The 15 September 1940 again dawned bright and sunny, but this time the Luftwaffe were up early with decoys and feints. Then, around 10.40am, the radar picked up what was clearly a major formation gathering over Calais. At 11.15am No.253 and No.501 Squadrons were scrambled from Kenley and ordered to attack a formation of German aircraft coming in over the Kent coast.
The commander of No.253 Squadron, Squadron Leader Gerry Edge (who had been awarded a DFC only two days earlier), had developed the theory that attacking bombers head on was the best form of assault. The closing speed was nerve-wracking, but the tactic did make the German formation break up so that the individual bombers were easier targets. On this occasion he decided to put his plan into effect using the entire squadron.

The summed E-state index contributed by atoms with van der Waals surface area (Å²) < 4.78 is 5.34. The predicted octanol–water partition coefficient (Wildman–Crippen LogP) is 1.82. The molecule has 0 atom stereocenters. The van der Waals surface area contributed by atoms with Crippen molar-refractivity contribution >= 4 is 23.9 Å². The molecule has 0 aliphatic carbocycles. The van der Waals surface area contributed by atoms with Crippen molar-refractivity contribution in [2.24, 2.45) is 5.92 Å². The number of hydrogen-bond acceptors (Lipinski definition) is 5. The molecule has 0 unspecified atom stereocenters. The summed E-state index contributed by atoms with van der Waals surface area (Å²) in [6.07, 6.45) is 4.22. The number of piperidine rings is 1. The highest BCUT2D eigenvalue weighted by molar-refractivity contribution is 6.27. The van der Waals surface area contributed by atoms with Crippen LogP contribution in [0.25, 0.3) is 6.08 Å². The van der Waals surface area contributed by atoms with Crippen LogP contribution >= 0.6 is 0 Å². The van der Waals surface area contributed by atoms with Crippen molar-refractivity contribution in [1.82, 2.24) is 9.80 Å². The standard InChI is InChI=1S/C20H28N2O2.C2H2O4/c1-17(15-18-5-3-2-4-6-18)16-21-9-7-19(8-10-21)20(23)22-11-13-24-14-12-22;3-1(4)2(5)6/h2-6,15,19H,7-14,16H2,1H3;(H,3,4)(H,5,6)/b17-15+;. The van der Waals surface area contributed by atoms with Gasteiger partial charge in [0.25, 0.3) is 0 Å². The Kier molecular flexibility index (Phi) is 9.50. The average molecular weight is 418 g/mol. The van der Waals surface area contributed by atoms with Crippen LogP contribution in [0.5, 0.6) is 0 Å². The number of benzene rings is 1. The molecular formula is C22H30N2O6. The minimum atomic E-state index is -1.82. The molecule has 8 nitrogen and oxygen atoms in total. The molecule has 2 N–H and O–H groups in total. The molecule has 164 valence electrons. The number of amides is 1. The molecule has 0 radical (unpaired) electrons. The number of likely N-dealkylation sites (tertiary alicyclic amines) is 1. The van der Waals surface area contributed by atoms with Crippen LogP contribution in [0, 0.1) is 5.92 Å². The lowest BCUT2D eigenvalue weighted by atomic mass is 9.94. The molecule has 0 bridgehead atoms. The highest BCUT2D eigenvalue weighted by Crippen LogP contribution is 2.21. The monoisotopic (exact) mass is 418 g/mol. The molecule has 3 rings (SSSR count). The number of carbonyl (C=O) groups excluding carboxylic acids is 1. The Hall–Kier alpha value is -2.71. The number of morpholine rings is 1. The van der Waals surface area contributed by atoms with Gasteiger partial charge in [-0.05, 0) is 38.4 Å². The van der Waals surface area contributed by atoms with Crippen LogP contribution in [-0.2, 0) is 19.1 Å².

As they raced toward Germans, the pilots of No.253 saw that the enemy formation was composed of 28 Dornier Do17 bombers with an escort of over 100 fighters. Hoping for the best, the Hurricane fighters roared in with guns blazing. As predicted the bombers began to weave and peel off as they were attacked. In all 17 bombers were hit and fell out of the formation. How many were actually shot down is unclear as the Hurricane pilots were speeding away with throttles wide open to escape the 100 fighters that were coming down fast. When No.501 Squadron arrived, the remaining German bombers jettisoned their bombs and turned for home.